Saturday, June 18, 2016

Who Inspires You? Or Your Visitors?


We often think--or hope--that people are inspired when they visit our museums or historic sites. "We have great stories,"  we say, and hope that our visitors can make their way through the thickets of details and biography.  Interestingly enough, I've been working on two projects recently where I've actually been asking visitors about inspiration.  And because it's Father's Day tomorrow, it seems a particularly apt time to report back from my conversations.  Above, my own dad as a kid.  In my own childhood, he was always the one behind the camera, so rarely spotted on film!


At the Old Manse, a historic house in Concord, MA and a part of The Trustees, we asked people, before they visited the house, who inspired them. (a big shout-out to JHU museum studies student Caren Ponty, who's been volunteering on this project with me). This was a way of thinking about how to connect personal stories to the broader story of the house.  It was a bit of surprise that family came out way ahead. Here's what some people said about parents and grandparents:
  • Folks and family—we respect ‘em---lots of influence
  • Mother:  always positive, never complaining.  Shining example, always walked, saw color, religion
  • My dad…despite dyslexia, taught himself to read, Ph.D in biochem,  told he would never work, did, and now 95
  • Friends and families with motivating passions.  Their interests become my interests.
  • My parents—role models, do a good job of Christian lifestyle
  • Grandpa—always wanted to learn and wanted us to learn
  • My mom, because she tried to make the world a better place—not many people let someone take things apart to see how they worked.
But a few other people (and one animal) also came in for some shout-outs:
  •  People who make and do social activism, who write and do
  • My dog—she’s always happy
  • Communities and churches that help the less fortunate
  • George Washington—smart, brave, changed the world
  • William Shakespeare—loved the literature, resonates after so many years.  Still relevant
  • Jane Austen—her ability to communicate understanding of human nature and Charles Dickens—for people and characters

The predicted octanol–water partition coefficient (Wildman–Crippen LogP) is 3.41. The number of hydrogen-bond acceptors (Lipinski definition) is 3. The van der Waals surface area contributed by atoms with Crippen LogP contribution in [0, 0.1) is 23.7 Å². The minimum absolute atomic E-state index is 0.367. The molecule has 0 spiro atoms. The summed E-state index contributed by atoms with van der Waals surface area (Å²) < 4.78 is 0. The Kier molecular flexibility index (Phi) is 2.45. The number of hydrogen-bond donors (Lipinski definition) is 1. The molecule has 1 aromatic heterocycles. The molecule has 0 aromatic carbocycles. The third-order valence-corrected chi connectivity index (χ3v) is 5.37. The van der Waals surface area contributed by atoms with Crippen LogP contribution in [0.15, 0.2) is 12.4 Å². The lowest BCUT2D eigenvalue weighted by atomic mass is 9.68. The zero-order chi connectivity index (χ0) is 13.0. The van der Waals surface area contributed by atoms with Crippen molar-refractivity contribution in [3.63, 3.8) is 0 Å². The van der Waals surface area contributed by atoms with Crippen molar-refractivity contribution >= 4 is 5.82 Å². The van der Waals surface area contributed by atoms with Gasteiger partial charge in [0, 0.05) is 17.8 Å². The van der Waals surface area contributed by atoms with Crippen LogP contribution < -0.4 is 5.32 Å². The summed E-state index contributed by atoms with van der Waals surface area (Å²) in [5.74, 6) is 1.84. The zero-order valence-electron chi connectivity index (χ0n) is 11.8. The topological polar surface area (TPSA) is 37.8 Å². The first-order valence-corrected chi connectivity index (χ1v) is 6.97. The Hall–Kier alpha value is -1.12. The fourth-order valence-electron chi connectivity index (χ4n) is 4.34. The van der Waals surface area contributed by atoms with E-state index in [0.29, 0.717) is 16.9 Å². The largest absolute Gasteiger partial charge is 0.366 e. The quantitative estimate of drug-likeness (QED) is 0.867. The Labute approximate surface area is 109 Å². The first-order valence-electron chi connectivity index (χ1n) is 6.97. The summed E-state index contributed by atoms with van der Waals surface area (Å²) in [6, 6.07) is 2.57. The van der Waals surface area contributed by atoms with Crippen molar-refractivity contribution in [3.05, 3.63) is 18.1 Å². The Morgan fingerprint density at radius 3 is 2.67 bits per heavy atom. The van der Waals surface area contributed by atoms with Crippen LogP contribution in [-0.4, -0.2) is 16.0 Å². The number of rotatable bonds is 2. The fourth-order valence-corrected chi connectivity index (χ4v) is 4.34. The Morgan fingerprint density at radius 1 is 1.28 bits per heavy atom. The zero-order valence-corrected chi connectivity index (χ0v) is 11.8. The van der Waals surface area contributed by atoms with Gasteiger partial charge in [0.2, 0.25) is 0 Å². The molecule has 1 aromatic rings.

• Resilient people, so hope for humanity
Our challenge now is to think about how we build on these responses--how we understand that the stories of family and inspiration are not limited to Emerson, Hawthorne, or those who witnessed the beginning battle of the American Revolution from the Old Manse's windows.  It's about how we share the stories of oft unsung families, such as those of Phyllis, Cesar, and Cate, the enslaved people who also lived in the house and who of course, had their own unrecorded family stories. How do we connect the stories of this house with the family stories of newcomers to this country?  Can we develop a shared well of inspiration?


In Savannah, I've been working with the Juliette Gordon Low Birthplace to consider the visitor experience there.  A large percentage of their visitors are Girl Scouts, and they come ready to be inspired by Daisy (as she was known), the founder of Girl Scouts.  We've been asking them to complete, on a "Dear Daisy..." postcard, the following: "We heard about how you made a difference by founding Girl Scouts.  Here's how I would like to make a difference."  And the responses are as varied as the girls themselves:
  • keep animals and humans healthy
  • make sure that I am kind
  • let girls do what boys do
  • help people accomplish their dreams
  • create self-flying cars with mini-fridges
  • become President
  • keep your legacy for as long as I can
These Girl Scouts get that deep connection with Daisy.  And someday I have no doubt that I'll be getting from place to place in that self-flying car with a mini-fridge! I want all our historic sites to inspire that same deep well of inspiration. Our visitors--and our communities--want us to connect with them.  They want to be inspired by place, by story, by connections to their lives.  They're not particularly inspired by old-fashioned furniture, by dates; by complicated genealogies or by what you or your guides are inspired by.  The challenge for each of us seems to be to work together to let go of what we think visitors "need to know" and to embrace personal meaning-making.

One quick note about the how and the way of these conversations.  They continue to be one of the most rewarding parts of my work.  Take a few minutes out of your day and ask visitors (or non-visitors) some questions.  But make those questions meaningful, not just informational.  I ask those informational questions too, but the great conversations come when thoughtful questions are asked. Make those evaluations fun--the Girl Scouts thought the Dear Daisy postcard was an activity, rather than a chore. Final vital piece of information: anyone will answer a survey in exchange for a box of Girl Scout cookies.



Monday, June 6, 2016

CrossLines Teaches a Generous Lesson